Lindsay’s work, voice, manners, friendship, stories, wit, and so much more live in me, and in all that knew him. He made our lives better. Thank you, Lindsay!
August 25, 2020
Reflection on Lindsay Jones
To address the human experience of sacred architecture without acknowledging the contributions made by Lindsay Jones would be a difficult task. Jones’ legacy is tied to his convictions about sacred space and the ritual events of the built environment. He was the editor-in-chief of the 15-volume second edition of the Encyclopedia of Religion (MacMillan Reference, 2005), a colossal testament to his commitment to understanding the diversity of religious practice.
In a similar vein, Jones’ The Hermeneutics of Sacred Architecture: Experience, Continuation, Comparison (Harvard University Press, 2000) is a detailed exploration of the pre-Columbian cities of Tula and Chichen Itza. Until the end of his life, Jones treated the geography of Mexico’s ancient cities as sacred texts where he could integrate his passions for religion, anthropology, and design.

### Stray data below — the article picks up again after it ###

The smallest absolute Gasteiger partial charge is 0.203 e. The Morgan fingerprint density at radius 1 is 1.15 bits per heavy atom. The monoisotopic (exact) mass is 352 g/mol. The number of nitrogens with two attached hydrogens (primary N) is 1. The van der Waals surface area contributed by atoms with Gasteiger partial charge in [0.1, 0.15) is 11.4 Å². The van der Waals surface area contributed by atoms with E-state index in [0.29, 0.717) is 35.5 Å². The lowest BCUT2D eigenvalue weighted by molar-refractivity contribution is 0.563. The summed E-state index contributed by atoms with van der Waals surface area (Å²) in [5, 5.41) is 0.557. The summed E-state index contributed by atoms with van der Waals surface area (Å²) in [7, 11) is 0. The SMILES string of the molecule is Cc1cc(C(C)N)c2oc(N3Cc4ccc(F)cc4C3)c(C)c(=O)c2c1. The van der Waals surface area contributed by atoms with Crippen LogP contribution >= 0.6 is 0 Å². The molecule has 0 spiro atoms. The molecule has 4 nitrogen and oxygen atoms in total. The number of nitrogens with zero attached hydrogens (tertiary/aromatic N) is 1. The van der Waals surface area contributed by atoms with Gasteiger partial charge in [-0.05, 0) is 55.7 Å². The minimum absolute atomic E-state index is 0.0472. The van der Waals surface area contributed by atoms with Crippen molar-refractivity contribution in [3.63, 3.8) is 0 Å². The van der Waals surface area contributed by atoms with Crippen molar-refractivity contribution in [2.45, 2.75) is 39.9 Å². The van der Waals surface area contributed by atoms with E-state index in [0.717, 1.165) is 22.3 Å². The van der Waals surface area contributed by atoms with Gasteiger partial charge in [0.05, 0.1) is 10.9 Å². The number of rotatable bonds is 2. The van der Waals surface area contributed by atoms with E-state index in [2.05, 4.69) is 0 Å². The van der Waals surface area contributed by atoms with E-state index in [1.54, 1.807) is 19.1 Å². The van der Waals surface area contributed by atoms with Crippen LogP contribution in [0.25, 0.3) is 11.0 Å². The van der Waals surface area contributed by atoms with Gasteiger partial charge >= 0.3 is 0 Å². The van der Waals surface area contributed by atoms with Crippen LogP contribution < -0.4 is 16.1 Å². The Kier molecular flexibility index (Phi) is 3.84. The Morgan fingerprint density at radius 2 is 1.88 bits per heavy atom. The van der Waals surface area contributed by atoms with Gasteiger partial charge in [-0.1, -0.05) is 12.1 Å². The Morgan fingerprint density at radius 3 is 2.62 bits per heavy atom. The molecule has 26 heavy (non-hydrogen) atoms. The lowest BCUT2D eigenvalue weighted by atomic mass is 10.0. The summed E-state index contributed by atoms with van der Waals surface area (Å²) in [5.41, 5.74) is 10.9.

Jones’ thinking was shaped by the theories of Hans Georg Gadamer, as well as the Romanian religionist Mircea Eliade’s writings on “sacred space.” Indeed, by taking on the task of expanding the Encyclopedia of Religion into a second edition, Jones stepped into the footsteps of Eliade, editor of the first edition. Eliade had been Jones’ teacher at the University of Chicago, where Jones took all five of Eliade’s legendary final courses. In acknowledgment of Jones’ own broadening of our understanding of the history of religions, he was awarded in 2006 the “Mircea Eliade Centennial Jubilee Medal” by the President of Romania, Traian Basescu.